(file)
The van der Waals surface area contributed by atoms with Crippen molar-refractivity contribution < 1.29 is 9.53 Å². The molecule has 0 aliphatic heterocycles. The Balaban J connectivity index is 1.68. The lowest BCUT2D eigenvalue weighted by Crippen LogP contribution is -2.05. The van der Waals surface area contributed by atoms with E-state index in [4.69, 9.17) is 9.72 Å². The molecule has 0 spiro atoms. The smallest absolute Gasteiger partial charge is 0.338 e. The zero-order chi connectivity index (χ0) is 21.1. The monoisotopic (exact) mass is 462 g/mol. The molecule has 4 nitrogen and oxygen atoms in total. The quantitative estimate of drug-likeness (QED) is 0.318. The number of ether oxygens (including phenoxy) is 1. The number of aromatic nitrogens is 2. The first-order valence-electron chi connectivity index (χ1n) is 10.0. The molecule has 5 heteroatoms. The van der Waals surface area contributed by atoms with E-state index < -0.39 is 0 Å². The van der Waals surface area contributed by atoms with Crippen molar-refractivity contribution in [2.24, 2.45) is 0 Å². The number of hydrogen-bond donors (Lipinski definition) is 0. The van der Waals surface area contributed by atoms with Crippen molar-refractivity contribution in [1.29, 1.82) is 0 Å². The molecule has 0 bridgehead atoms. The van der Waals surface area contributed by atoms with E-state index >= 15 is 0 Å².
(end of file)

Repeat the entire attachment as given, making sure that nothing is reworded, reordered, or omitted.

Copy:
The van der Waals surface area contributed by atoms with Crippen molar-refractivity contribution < 1.29 is 9.53 Å². The molecule has 0 aliphatic heterocycles. The Balaban J connectivity index is 1.68. The lowest BCUT2D eigenvalue weighted by Crippen LogP contribution is -2.05. The van der Waals surface area contributed by atoms with E-state index in [4.69, 9.17) is 9.72 Å². The molecule has 0 spiro atoms. The smallest absolute Gasteiger partial charge is 0.338 e. The zero-order chi connectivity index (χ0) is 21.1. The monoisotopic (exact) mass is 462 g/mol. The molecule has 4 nitrogen and oxygen atoms in total. The quantitative estimate of drug-likeness (QED) is 0.318. The number of ether oxygens (including phenoxy) is 1. The number of aromatic nitrogens is 2. The first-order valence-electron chi connectivity index (χ1n) is 10.0. The molecule has 5 heteroatoms. The van der Waals surface area contributed by atoms with E-state index < -0.39 is 0 Å². The van der Waals surface area contributed by atoms with Crippen molar-refractivity contribution in [2.24, 2.45) is 0 Å². The number of hydrogen-bond donors (Lipinski definition) is 0. The van der Waals surface area contributed by atoms with Crippen molar-refractivity contribution in [1.29, 1.82) is 0 Å². The molecule has 0 bridgehead atoms. The van der Waals surface area contributed by atoms with E-state index >= 15 is 0 Å².